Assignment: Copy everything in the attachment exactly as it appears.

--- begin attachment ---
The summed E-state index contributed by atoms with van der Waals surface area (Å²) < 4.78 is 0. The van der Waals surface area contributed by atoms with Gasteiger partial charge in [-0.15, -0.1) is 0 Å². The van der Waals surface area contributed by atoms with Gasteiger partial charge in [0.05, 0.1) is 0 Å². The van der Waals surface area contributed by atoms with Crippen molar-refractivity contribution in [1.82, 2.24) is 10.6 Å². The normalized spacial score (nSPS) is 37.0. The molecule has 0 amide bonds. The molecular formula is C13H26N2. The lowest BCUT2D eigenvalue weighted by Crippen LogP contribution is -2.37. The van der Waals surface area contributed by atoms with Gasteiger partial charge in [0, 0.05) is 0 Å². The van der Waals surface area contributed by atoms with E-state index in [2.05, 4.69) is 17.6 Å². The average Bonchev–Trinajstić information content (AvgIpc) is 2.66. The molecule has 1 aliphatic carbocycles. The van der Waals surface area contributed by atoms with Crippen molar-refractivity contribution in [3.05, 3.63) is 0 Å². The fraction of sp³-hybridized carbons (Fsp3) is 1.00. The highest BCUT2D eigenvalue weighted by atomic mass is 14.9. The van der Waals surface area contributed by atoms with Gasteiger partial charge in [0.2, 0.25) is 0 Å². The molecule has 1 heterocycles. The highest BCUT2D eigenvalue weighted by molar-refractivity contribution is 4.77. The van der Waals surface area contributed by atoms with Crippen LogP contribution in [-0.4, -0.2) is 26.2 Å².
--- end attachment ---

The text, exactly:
The summed E-state index contributed by atoms with van der Waals surface area (Å²) < 4.78 is 0. The van der Waals surface area contributed by atoms with Gasteiger partial charge in [-0.15, -0.1) is 0 Å². The van der Waals surface area contributed by atoms with Gasteiger partial charge in [0.05, 0.1) is 0 Å². The van der Waals surface area contributed by atoms with Crippen molar-refractivity contribution in [1.82, 2.24) is 10.6 Å². The normalized spacial score (nSPS) is 37.0. The molecule has 0 amide bonds. The molecular formula is C13H26N2. The lowest BCUT2D eigenvalue weighted by Crippen LogP contribution is -2.37. The van der Waals surface area contributed by atoms with Gasteiger partial charge in [0, 0.05) is 0 Å². The van der Waals surface area contributed by atoms with E-state index in [2.05, 4.69) is 17.6 Å². The average Bonchev–Trinajstić information content (AvgIpc) is 2.66. The molecule has 1 aliphatic carbocycles. The van der Waals surface area contributed by atoms with Crippen molar-refractivity contribution in [3.05, 3.63) is 0 Å². The fraction of sp³-hybridized carbons (Fsp3) is 1.00. The highest BCUT2D eigenvalue weighted by atomic mass is 14.9. The van der Waals surface area contributed by atoms with Gasteiger partial charge in [0.2, 0.25) is 0 Å². The molecule has 1 heterocycles. The highest BCUT2D eigenvalue weighted by molar-refractivity contribution is 4.77. The van der Waals surface area contributed by atoms with Crippen LogP contribution in [-0.4, -0.2) is 26.2 Å².